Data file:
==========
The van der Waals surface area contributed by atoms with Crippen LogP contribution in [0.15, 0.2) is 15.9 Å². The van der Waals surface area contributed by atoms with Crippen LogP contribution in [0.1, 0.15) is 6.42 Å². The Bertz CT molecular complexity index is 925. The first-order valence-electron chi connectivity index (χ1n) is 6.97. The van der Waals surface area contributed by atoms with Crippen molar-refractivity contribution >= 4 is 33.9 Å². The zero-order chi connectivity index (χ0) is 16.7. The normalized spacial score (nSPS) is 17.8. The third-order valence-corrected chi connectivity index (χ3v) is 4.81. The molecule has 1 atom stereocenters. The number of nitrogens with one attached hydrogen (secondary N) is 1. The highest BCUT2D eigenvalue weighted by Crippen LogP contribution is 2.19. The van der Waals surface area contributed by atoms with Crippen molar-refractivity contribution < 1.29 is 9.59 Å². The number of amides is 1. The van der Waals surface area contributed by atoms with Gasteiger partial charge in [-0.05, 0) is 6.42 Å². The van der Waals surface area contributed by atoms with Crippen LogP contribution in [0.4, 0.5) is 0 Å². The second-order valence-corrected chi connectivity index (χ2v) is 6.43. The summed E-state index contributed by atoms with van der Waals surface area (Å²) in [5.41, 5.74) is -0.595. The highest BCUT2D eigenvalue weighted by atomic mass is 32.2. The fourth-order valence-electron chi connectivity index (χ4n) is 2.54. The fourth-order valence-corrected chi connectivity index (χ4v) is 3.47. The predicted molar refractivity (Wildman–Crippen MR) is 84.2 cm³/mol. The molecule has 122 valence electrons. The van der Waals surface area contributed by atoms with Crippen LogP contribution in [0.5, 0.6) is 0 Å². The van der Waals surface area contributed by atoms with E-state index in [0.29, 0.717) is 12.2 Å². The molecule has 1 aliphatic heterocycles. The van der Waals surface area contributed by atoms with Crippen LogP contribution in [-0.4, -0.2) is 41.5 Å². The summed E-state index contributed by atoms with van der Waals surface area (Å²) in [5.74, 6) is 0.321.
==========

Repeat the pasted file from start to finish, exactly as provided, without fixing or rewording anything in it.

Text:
The van der Waals surface area contributed by atoms with Crippen LogP contribution in [0.15, 0.2) is 15.9 Å². The van der Waals surface area contributed by atoms with Crippen LogP contribution in [0.1, 0.15) is 6.42 Å². The Bertz CT molecular complexity index is 925. The first-order valence-electron chi connectivity index (χ1n) is 6.97. The van der Waals surface area contributed by atoms with Crippen molar-refractivity contribution >= 4 is 33.9 Å². The zero-order chi connectivity index (χ0) is 16.7. The normalized spacial score (nSPS) is 17.8. The third-order valence-corrected chi connectivity index (χ3v) is 4.81. The molecule has 1 atom stereocenters. The number of nitrogens with one attached hydrogen (secondary N) is 1. The highest BCUT2D eigenvalue weighted by Crippen LogP contribution is 2.19. The van der Waals surface area contributed by atoms with Crippen molar-refractivity contribution < 1.29 is 9.59 Å². The number of amides is 1. The van der Waals surface area contributed by atoms with Gasteiger partial charge in [-0.05, 0) is 6.42 Å². The van der Waals surface area contributed by atoms with Crippen LogP contribution in [0.4, 0.5) is 0 Å². The second-order valence-corrected chi connectivity index (χ2v) is 6.43. The summed E-state index contributed by atoms with van der Waals surface area (Å²) in [5.41, 5.74) is -0.595. The highest BCUT2D eigenvalue weighted by atomic mass is 32.2. The fourth-order valence-electron chi connectivity index (χ4n) is 2.54. The fourth-order valence-corrected chi connectivity index (χ4v) is 3.47. The predicted molar refractivity (Wildman–Crippen MR) is 84.2 cm³/mol. The molecule has 122 valence electrons. The van der Waals surface area contributed by atoms with Crippen LogP contribution in [0.5, 0.6) is 0 Å². The van der Waals surface area contributed by atoms with E-state index in [0.29, 0.717) is 12.2 Å². The molecule has 1 aliphatic heterocycles. The van der Waals surface area contributed by atoms with Crippen LogP contribution in [-0.4, -0.2) is 41.5 Å². The summed E-state index contributed by atoms with van der Waals surface area (Å²) in [5.74, 6) is 0.321.